A director cannot receive a dividend. Only shareholders can receive dividends. Dividends paid by a Canadian corporation on or after January 1, 2018 are subject to the new rules.
Are dividends paid to a spouse who owns non-voting shares in a non professional corporation considered excluded if the spouse is less than 60 years old but the other spouse is older than 65?
Yes, because one spouse (whom I’m assuming is the principal business owner / operator) is retired (65 or older) and so dividends paid to the other spouse (non-voting shareholder) are excluded from TOSI.
Hi, I understand the above but I see nowhere explained what happens with salary. Supposed I don-t want to pay a dividend but rather a salary to my spouse. What are the rules in that case?
The new income splitting rules do not impact salaries/wages paid to a family member. The salary/wages paid to a family member must be reasonable based on the type of work, education of the family member and difficulty of the job.
Is it right to say if dentist pays dividend to his wife irrespective to the fact that the share she owns has voting right or not would attract TOSI and would be taxed at higher rate. reason : Dentist has a professional corporation.
Yes, the dividend paid to your spouse, in this case, will attract TOSI, unless the amount of the dividends paid to your wife are reasonable based on the work she performs for the business, and so long as she is working at least 20 / hours per week on average in the business.
Amazing article. Way better examples then I have seen elsewhere.
To make it all about me.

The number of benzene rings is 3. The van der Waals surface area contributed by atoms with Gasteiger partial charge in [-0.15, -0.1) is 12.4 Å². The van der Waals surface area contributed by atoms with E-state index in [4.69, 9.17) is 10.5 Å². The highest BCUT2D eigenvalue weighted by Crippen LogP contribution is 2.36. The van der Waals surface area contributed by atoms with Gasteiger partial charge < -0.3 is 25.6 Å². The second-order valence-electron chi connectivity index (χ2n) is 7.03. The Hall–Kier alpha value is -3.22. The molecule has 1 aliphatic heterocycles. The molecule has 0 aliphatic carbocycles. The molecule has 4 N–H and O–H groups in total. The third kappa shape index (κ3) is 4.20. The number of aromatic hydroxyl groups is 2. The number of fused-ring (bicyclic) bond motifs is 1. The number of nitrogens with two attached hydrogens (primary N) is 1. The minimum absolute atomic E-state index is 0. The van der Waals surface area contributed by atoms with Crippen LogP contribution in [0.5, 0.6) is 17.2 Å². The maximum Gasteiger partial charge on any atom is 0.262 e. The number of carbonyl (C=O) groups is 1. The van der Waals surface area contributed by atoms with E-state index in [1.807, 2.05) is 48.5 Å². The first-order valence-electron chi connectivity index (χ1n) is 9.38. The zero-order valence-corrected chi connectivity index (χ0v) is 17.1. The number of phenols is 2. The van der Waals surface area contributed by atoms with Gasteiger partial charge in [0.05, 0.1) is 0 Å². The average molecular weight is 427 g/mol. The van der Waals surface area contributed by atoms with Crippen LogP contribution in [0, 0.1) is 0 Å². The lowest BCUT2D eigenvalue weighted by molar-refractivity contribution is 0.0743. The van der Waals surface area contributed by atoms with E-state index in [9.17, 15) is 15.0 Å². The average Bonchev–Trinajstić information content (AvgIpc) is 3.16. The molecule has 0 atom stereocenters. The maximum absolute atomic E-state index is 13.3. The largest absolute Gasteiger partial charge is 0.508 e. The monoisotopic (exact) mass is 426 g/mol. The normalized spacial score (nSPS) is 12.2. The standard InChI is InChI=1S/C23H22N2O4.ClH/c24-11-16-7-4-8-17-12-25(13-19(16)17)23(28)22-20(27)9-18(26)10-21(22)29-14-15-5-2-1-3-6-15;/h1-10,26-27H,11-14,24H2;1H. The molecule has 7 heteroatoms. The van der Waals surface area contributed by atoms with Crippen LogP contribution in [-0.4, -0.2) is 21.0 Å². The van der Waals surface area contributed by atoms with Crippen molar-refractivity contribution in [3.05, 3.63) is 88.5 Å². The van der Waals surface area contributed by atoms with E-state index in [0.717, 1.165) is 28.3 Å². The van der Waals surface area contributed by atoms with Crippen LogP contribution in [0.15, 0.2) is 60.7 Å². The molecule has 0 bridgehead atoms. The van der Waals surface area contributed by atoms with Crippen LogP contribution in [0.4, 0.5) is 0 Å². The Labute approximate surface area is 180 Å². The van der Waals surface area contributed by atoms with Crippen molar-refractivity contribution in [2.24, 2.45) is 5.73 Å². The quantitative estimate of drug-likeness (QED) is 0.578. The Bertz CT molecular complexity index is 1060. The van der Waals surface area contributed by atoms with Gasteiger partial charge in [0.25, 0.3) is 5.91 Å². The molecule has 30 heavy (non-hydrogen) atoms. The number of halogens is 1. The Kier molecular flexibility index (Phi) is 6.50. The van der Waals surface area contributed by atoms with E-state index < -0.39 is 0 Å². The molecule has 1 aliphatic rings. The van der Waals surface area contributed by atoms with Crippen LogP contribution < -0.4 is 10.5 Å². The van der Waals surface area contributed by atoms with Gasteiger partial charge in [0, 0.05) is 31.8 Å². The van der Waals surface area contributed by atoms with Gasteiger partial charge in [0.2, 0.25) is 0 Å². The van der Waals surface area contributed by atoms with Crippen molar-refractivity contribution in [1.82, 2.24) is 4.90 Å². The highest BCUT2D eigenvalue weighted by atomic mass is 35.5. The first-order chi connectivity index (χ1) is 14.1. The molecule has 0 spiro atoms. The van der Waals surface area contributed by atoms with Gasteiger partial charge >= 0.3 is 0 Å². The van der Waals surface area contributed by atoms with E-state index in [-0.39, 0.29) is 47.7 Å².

I am a truck driver and have a corporation. All my contract work get pays into the corporation. And I pay myself a salary. But with the new rules can I pay my wife a dividend. She is listed as 50% owner. She Does only 1 hour of paper work a month and there was basically no startup capital put in to this corporation.
Can the corporation pay her anything?
We own a 2nd Ontario # corporation that rents out generators and other equipment to the trucking industry but also some other customers (painters , carpenters)
She is running all the sales and rental work here but this is an even smaller side business/corporation for us and is about 1-2 hours of work a month top.
So far the money has just been accumulating inside the corporation.
Can I pay her from this one?
Thanks in advance.
You can pay your wife a dividend, so long as:
1. She is a shareholder; and
2. The dividends paid to her are reasonable based on the work she is performing and the number of hours she is working.
For example, if your wife is providing administrative support for 2 hours per week, and she is a shareholder, then a reasonable dividend amount would be $50 per week (2 hours x $25 / hour).
Remember to keep timesheets so that your wife can prove the # of hours worked for each company.
Great info on your web site. thanks for sharing.
Could you please tell me when professional corporation has no longer active income (the doctor retired) but there are assets inside the Corp. Can he pay normal non eligible dividend to himself and his kids?
The new income splitting rules generally prohibit dividends paid to family members that are not actively involved in the business. However, you (and your wife if she is a shareholder) can receive eligible dividends as you both are retired. Eligible dividends are paid from the corporation’s GRIP balance.
I’d like to know if the income splitting rules apply in my case. I reside in Canada and own 1% of a family business, my parents and siblings own 49%, and aunts uncles and cousins own the other 50%. The business is located in the USA and all of the family members (except me) are also in the USA. I’m only questioning this based on location of business; the income splitting rules would otherwise apply.
The Canadian income splitting rules do not apply to US companies.